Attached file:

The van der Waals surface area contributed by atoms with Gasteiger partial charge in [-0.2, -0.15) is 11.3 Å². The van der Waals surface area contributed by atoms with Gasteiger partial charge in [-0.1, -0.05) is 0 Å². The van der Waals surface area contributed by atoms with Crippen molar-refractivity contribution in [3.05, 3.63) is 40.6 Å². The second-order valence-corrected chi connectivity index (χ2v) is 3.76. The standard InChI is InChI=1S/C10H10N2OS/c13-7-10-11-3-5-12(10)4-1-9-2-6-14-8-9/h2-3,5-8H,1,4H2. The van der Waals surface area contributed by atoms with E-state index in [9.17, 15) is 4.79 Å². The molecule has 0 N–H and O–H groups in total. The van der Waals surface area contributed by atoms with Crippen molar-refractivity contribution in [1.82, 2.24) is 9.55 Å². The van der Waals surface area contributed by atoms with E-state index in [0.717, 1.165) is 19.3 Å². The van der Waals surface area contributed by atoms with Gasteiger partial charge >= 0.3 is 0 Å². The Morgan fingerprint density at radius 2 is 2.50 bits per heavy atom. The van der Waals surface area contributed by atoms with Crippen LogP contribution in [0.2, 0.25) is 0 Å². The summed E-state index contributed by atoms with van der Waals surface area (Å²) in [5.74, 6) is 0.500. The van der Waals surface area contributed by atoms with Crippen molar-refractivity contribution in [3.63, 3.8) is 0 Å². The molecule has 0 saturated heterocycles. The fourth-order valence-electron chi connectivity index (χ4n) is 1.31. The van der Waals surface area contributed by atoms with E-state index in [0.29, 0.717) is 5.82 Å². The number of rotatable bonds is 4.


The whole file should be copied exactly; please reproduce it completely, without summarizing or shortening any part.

The van der Waals surface area contributed by atoms with Gasteiger partial charge in [-0.2, -0.15) is 11.3 Å². The van der Waals surface area contributed by atoms with Gasteiger partial charge in [-0.1, -0.05) is 0 Å². The van der Waals surface area contributed by atoms with Crippen molar-refractivity contribution in [3.05, 3.63) is 40.6 Å². The second-order valence-corrected chi connectivity index (χ2v) is 3.76. The standard InChI is InChI=1S/C10H10N2OS/c13-7-10-11-3-5-12(10)4-1-9-2-6-14-8-9/h2-3,5-8H,1,4H2. The van der Waals surface area contributed by atoms with E-state index in [9.17, 15) is 4.79 Å². The molecule has 0 N–H and O–H groups in total. The van der Waals surface area contributed by atoms with Crippen molar-refractivity contribution in [1.82, 2.24) is 9.55 Å². The van der Waals surface area contributed by atoms with E-state index in [0.717, 1.165) is 19.3 Å². The van der Waals surface area contributed by atoms with Gasteiger partial charge >= 0.3 is 0 Å². The Morgan fingerprint density at radius 2 is 2.50 bits per heavy atom. The van der Waals surface area contributed by atoms with Crippen LogP contribution in [0.2, 0.25) is 0 Å². The summed E-state index contributed by atoms with van der Waals surface area (Å²) in [5.74, 6) is 0.500. The van der Waals surface area contributed by atoms with Crippen molar-refractivity contribution in [3.63, 3.8) is 0 Å². The molecule has 0 saturated heterocycles. The fourth-order valence-electron chi connectivity index (χ4n) is 1.31. The van der Waals surface area contributed by atoms with E-state index in [0.29, 0.717) is 5.82 Å². The number of rotatable bonds is 4.